In verse 6 Jesus questions the man about his desire to be better—“Do you want to get well?” Note the contrast between this healing and the one recorded in chapter four where the faith of the royal official was the focus. Observe also that the royal official came to Jesus, whereas the Lord found this paralyzed man by the pool. Here the emphasis is upon grace and the suddenness of the supernatural healing. This question was asked, therefore, in order to prompt the invalid to acknowledge his utter helplessness before men and God—“I have no one to help me into the pool” (v.7).
In verse 8 Jesus gave the man a strong and seemingly insensitive command—“Get up! Pick up your mat and walk.” Verse 9 records that the miracle of healing occurred instantaneously—“At once the man was cured.” The tense of the word “cured” stresses the permanence or enduring nature of the healing. In response to the command of Christ, the man “picked up his mat and walked.”
In verse 9 John also indicates that the healing of the man occurred on the “Sabbath.” Immediately he was scorned by “the Jews” for violating the Law (Exodus 20:10; Jeremiah 17:19-27) that “forbids you to carry your mat.” Though the man had not actually violated the letter of he law, he was apparently guilty of transgressing a rabbinic code that forbade one from moving an object from one location to another [Kostenberger, ZIBBC, 56]. D. A. Carson observes the significance of this event:
[I]n the larger scheme of the Fourth Gospel, this particular story has been included in John’s Gospel partly because it illustrates the powerful voice of the Son of God and partly because of its connection with a Sabbath dispute and the Christological dialogue it precipitates .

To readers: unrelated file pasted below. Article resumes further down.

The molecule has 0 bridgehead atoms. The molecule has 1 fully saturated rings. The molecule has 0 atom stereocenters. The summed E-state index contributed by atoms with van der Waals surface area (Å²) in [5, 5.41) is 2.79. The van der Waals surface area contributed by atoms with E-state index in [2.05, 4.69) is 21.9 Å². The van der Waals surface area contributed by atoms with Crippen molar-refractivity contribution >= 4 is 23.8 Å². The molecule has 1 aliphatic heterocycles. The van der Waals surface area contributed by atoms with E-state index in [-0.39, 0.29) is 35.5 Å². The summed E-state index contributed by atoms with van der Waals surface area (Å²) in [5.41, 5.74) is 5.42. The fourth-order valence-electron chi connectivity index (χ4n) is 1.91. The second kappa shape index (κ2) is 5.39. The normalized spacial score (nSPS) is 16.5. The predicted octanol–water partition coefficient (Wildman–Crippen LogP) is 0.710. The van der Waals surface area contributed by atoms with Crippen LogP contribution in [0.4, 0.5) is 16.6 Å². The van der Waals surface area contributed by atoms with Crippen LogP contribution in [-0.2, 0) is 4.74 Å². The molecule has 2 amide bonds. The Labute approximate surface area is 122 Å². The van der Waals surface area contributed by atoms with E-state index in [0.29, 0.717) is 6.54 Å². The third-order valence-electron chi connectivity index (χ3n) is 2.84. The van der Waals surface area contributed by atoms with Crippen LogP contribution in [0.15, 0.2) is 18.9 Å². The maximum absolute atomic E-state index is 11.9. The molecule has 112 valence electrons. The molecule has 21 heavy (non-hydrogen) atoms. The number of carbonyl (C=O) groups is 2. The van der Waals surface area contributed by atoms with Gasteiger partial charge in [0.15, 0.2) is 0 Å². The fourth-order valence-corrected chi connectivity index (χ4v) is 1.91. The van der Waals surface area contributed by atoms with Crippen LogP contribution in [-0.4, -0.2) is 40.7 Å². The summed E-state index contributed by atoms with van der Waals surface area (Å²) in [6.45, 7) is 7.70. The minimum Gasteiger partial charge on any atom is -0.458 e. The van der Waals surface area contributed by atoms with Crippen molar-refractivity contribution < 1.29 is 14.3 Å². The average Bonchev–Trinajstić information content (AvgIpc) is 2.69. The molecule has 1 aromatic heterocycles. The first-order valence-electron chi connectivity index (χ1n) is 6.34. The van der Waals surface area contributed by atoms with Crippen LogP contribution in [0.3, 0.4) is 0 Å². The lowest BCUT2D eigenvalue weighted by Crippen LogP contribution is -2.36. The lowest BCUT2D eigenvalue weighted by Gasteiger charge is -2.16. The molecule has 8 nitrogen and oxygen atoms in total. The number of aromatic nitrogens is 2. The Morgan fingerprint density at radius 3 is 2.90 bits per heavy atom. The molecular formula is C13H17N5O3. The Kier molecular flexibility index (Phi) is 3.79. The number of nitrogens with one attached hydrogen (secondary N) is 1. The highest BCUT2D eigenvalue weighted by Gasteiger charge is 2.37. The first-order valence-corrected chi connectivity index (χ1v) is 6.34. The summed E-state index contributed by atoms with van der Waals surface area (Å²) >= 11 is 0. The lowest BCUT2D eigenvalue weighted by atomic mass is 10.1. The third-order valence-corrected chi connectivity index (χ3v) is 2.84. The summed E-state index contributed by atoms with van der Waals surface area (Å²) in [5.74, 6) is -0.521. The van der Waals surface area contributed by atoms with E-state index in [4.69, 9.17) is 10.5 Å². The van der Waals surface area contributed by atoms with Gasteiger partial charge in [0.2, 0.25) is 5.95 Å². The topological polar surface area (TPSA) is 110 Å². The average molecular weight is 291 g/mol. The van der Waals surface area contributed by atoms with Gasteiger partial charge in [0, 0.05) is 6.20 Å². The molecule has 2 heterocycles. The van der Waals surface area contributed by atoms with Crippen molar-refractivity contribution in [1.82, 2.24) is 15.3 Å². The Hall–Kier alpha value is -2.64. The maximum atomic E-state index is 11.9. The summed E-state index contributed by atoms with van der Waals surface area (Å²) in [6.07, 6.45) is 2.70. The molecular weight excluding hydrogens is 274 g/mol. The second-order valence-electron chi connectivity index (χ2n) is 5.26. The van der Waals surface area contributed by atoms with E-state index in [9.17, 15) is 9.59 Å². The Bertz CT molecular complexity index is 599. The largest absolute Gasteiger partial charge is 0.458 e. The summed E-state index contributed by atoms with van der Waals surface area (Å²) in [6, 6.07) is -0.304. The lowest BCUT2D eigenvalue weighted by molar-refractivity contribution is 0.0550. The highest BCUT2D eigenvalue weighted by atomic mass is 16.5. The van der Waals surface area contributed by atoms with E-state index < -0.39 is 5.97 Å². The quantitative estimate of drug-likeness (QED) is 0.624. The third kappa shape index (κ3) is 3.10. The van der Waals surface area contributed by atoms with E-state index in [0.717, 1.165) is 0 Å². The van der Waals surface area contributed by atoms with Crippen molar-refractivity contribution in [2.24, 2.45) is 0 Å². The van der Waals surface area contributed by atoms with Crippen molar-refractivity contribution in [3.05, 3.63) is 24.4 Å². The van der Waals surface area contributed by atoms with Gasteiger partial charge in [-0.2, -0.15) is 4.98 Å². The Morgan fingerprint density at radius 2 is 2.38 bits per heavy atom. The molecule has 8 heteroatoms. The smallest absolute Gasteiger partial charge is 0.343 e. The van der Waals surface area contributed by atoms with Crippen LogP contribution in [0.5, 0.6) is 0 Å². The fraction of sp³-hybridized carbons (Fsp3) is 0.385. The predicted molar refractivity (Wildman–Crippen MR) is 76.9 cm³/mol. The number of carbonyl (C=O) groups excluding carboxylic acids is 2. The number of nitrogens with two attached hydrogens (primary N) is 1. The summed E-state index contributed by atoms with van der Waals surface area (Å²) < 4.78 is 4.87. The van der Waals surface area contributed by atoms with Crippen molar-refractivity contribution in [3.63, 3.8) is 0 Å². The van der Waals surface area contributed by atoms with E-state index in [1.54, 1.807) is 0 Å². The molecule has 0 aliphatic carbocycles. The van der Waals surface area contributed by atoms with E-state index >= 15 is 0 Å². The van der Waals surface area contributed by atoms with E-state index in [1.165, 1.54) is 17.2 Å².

While this discussion was in progress Jesus slipped away from the scene (vv. 12, 13). This was “in accordance with what became a consistent policy” for Him [Carson, 245]. Sometime later “Jesus found him at the temple,” which was located to the south of the pool, and issued a challenge:
This comment strongly implies a link between the man’s physical condition and his illness. That is, it is clear that there is a direct connection, at least on some occasions, between physical suffering and sin against God.
One: Note Jesus’ total identification with His people by participation in the religious feasts of Israel (v.1). This is another key element in Christ’s condescension to men and His fulfillment of all righteousness on our behalf.
Two: Our Lord was very responsive to those in situations of desperate need (vv. 5-6). The heart of the Lord is deeply touched by those who are suffering.
Three: Observe how Jesus responded to this man’s total lack of hope by challenging him with a question (v. 6). Perhaps He meant, “Do you really want to live?” or “Do you have enough faith to believe that God can make a difference in your life?” The question stirred faith in this man who was desperate for hope.
Four: Christ has an intimate knowledge of all sinners (v.6). He knows our “real need” better that we!
Five: Recognition and admission of one’s spiritual need provides the appropriate foundation for repentance and confession (vv. 6-7).
Six: Faith reveals itself in works. A saving encounter with Christ results in a changed life. This is what the miracle powerfully demonstrates (v. 8).